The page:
West Virginia University researchers received a $1.9 million grant from the National Institute of Allergy and Infectious Diseases, an institution of the National Institute of Health (NIH), for a vaccine to prevent humans from contracting Lyme disease.
Mariette Barbier, assistant professor in the School of Medicine’s Department of Microbiology, Immunology and Cell Biology, is leading the five-year project, along with Timothy Driscoll, assistant professor of biology in the Eberly College of Arts and Sciences, and Heath Damron, assistant professor and director of the WVU Vaccine Development Center.
Barbier and her team will try to develop a vaccine effective against the various species of Borrelia (the Lyme disease bacteria). They will be using RNA sequencing to examine how pathogens respond in both infected ticks and mice, and identify relevant antigens during infection.
Driscoll will be studying the proteins made by Borrelia during the black-legged ticks life cycle. “In vaccine development, what we try to do is identify those proteins and target them in hopes of clearing the pathogen out, killing it, essentially. If a protein is essential for survival, it makes it harder for the pathogen to change it and evade the immune system,” says Driscoll.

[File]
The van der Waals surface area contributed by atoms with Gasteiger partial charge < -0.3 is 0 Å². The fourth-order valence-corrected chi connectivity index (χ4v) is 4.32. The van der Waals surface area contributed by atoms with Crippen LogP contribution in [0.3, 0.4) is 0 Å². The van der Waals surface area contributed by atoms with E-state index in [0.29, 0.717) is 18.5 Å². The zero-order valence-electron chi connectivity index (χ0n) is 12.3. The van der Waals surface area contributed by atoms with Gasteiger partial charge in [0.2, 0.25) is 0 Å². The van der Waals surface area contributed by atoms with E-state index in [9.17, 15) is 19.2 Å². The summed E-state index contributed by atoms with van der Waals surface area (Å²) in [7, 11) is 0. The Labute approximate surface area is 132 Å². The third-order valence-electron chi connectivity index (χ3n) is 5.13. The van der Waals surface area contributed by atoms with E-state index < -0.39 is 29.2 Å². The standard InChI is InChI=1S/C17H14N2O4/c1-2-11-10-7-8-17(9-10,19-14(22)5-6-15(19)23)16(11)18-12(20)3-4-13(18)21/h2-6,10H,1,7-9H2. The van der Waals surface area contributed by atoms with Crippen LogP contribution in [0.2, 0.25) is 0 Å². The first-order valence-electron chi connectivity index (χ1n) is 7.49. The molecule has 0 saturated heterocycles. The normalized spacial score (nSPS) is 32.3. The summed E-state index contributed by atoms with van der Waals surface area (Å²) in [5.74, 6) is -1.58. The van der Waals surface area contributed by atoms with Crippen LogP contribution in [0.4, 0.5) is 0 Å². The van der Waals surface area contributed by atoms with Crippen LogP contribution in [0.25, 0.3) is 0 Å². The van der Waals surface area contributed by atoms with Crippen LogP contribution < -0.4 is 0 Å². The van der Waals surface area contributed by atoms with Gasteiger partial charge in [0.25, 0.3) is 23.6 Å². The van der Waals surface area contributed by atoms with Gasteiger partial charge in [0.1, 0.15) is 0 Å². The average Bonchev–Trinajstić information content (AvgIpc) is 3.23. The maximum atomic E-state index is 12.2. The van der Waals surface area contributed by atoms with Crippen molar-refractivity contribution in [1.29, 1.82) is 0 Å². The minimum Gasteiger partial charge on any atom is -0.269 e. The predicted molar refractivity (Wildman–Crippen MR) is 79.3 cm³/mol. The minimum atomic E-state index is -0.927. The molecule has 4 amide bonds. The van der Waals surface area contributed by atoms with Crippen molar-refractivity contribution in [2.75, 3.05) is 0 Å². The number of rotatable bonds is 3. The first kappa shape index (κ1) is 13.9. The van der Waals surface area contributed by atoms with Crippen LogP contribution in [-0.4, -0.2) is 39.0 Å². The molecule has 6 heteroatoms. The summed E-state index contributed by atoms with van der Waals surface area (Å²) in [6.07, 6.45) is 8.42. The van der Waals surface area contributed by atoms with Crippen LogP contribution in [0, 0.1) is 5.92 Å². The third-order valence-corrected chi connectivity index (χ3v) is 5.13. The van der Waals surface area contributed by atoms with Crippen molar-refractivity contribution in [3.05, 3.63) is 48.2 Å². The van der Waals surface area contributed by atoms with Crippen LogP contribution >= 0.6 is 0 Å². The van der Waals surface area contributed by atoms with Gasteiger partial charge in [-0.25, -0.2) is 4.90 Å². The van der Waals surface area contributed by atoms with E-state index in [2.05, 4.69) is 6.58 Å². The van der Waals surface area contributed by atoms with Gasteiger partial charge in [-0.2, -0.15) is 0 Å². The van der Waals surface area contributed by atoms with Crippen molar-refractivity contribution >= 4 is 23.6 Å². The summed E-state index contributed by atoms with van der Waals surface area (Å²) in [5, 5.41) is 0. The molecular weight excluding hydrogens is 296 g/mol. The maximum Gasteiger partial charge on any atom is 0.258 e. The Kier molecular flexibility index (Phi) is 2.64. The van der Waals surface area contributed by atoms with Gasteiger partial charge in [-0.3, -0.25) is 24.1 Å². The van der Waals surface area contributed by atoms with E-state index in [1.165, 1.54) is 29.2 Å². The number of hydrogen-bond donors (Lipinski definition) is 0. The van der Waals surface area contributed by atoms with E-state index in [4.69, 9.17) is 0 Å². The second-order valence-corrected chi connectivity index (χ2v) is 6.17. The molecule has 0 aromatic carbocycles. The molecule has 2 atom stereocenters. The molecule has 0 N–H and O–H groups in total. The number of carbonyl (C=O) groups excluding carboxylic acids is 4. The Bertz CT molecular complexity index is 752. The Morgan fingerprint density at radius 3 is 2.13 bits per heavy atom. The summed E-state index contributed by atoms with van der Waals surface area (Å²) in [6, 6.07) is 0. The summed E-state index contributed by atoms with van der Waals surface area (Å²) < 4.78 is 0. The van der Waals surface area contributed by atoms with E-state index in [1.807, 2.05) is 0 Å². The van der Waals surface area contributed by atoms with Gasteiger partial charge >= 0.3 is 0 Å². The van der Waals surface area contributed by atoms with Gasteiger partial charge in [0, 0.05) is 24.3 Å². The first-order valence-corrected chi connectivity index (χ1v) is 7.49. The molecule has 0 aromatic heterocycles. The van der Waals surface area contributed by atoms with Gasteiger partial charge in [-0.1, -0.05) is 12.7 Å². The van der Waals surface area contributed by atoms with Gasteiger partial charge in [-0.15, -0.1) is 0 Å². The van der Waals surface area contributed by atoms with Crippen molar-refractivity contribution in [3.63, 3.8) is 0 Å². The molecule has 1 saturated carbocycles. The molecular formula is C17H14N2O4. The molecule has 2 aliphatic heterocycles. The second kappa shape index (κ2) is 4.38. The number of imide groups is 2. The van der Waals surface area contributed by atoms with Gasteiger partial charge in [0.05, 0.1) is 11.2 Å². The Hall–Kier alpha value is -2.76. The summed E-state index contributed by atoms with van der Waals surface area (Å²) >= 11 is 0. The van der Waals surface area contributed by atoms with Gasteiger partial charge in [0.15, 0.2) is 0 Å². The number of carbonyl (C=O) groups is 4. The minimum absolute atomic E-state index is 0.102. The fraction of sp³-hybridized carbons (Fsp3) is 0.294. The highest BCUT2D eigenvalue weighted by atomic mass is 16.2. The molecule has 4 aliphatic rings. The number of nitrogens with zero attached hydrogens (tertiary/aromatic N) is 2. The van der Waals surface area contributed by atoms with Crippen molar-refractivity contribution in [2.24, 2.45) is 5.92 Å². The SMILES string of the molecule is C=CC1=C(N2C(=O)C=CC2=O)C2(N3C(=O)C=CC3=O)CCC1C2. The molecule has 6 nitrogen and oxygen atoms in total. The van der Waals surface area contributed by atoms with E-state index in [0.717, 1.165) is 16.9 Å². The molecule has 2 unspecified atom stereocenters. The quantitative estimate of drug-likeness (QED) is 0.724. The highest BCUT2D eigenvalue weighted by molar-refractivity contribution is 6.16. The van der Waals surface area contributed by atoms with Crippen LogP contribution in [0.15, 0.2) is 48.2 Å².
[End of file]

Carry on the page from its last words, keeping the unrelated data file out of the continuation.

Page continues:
Barbier has studied bacterial pathogens, including Pseudomonas aeruginosa, which requires iron to grow and infect their host. “We figured out which antigens could be used to formulate a vaccine, and found the Achilles heel to the bacteria to use against it,” Barbier said. “We focused on one system, which is the iron acquisition system of Pseudomonas.” Since Borrelia does not require iron, she is driven to find what would be required of Borrelia.
Barbier said. “If it doesn’t use iron, what else can we use against it? By bringing in the expertise of others, we’re going to crack the problem.”
Read more about the project here (eurekalert.org)